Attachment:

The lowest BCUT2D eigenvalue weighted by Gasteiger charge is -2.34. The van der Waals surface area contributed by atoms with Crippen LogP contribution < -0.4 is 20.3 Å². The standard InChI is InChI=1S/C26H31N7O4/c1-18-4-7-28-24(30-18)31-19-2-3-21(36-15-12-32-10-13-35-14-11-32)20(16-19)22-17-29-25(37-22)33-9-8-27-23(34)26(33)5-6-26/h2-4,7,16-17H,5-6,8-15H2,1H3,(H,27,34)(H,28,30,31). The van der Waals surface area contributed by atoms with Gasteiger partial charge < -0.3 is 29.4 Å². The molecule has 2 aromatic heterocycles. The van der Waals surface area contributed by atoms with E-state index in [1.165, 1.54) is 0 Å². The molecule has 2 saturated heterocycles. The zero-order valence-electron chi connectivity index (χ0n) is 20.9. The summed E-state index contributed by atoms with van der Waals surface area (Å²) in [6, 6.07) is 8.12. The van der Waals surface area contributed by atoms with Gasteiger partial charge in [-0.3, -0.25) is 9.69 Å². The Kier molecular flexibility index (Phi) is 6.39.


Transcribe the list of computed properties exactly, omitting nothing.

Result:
The lowest BCUT2D eigenvalue weighted by Gasteiger charge is -2.34. The van der Waals surface area contributed by atoms with Crippen LogP contribution < -0.4 is 20.3 Å². The standard InChI is InChI=1S/C26H31N7O4/c1-18-4-7-28-24(30-18)31-19-2-3-21(36-15-12-32-10-13-35-14-11-32)20(16-19)22-17-29-25(37-22)33-9-8-27-23(34)26(33)5-6-26/h2-4,7,16-17H,5-6,8-15H2,1H3,(H,27,34)(H,28,30,31). The van der Waals surface area contributed by atoms with Gasteiger partial charge < -0.3 is 29.4 Å². The molecule has 2 aromatic heterocycles. The van der Waals surface area contributed by atoms with E-state index in [1.165, 1.54) is 0 Å². The molecule has 2 saturated heterocycles. The zero-order valence-electron chi connectivity index (χ0n) is 20.9. The summed E-state index contributed by atoms with van der Waals surface area (Å²) in [6, 6.07) is 8.12. The van der Waals surface area contributed by atoms with Gasteiger partial charge in [-0.3, -0.25) is 9.69 Å². The Kier molecular flexibility index (Phi) is 6.39.